MDF Recovery has successfully concluded proof of concept trials that will offer the first alternative to the use of landfill or burning to dispose of medium-density fibreboard (MDF). Britain, alone, disposes of around 350,000 tonnes of MDF each year.
The solution generates a new raw material source for the wood/natural fibre industry that reduces the demand on standing forests. The recovered fibre is of the same high quality as virgin wood fibre and provides feedstock to the manufacturers of MDF board, insulation products and horticultural growing products.
Co-founder and Managing Director Craig Bartlett is now ready to take the proprietary technology to the commercial market.
Craig, who established MDF Recovery in 2009, said: "We have already begun discussions with a number of leading companies and organisations operating in the MDF production and waste industries and look forward to progressing these during the early part of 2017.
"The recycling process we have developed is a genuine world first. There is no other environmentally friendly alternative to the use of landfill or burning to dispose of MDF waste.
"Our technology can be retro-fitted or designed into new plants and offers a robust solution for reworking waste and increasing the yield at the MDF manufacturing facility. Zero waste production is now a real possibility. The financial payback is dependent on the size of MDF plant but in larger plants is expected within 18 months.
"The technology can also process industrial and commercial forms of MDF waste, allowing manufacturers to take back material from their customers – a so called 'closed loop' solution. This has been particularly attractive to the retail sector which utilises significant amounts of MDF in shop fittings."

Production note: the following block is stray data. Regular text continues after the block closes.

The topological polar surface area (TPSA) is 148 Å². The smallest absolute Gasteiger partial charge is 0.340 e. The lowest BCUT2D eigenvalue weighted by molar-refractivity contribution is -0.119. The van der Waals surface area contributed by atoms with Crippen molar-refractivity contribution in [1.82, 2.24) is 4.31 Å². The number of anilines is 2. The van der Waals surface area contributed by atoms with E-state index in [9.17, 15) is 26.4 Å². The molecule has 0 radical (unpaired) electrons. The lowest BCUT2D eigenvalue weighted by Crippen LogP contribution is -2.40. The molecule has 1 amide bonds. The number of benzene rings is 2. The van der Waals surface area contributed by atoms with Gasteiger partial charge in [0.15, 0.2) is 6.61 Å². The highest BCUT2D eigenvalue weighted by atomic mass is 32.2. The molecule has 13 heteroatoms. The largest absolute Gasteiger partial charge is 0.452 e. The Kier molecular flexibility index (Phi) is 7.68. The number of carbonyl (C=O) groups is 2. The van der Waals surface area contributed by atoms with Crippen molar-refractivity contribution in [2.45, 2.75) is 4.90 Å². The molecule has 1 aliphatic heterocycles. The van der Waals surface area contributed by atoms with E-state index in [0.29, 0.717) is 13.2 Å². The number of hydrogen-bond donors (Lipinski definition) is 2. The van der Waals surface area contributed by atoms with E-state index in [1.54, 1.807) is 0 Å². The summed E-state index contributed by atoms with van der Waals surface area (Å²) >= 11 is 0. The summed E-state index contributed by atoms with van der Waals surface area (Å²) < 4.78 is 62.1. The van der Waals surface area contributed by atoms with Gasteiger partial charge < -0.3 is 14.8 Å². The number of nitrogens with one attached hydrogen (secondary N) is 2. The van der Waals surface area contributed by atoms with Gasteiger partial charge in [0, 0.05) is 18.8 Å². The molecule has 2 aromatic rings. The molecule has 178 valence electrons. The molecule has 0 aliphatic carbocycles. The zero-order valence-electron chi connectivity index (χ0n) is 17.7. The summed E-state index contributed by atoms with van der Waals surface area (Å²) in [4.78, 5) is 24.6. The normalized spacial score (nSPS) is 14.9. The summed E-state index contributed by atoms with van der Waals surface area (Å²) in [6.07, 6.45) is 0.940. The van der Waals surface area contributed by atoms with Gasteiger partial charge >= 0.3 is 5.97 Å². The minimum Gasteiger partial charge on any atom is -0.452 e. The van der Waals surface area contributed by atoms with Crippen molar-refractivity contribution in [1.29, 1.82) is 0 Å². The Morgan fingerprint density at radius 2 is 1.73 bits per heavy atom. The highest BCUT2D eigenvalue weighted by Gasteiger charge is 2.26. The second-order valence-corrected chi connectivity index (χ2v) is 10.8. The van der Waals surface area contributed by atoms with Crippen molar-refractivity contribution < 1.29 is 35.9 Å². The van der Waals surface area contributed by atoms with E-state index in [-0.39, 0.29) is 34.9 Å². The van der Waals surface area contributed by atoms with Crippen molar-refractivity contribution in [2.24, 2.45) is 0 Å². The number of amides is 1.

MDF was first devised in the 1970s and today more than 50million tons are produced globally every year, servicing the furniture, construction and DIY markets.
Prominent markets outside of the UK include Continental Europe, USA, Russia, Brazil and China. Demand is increasing in Eastern Europe and Asia.
It is estimated that between 30,000 and 60,000 tons of MDF waste could be recycled by MDF Recovery each year in the UK and almost 3million tons globally.
Before establishing MDF Recovery with co-founder Jim New, Craig worked as Head of Research & Consultancy at the UK Furniture Industry Research Association (FIRA), developing a wide range of technological solutions in partnership with industry and academia.
MDF Recovery has set up an advisory panel to help it commercialise the company's technology.
The business has to date been funded via a mix of UK and Welsh Government, Angel Investor and Industrial funding.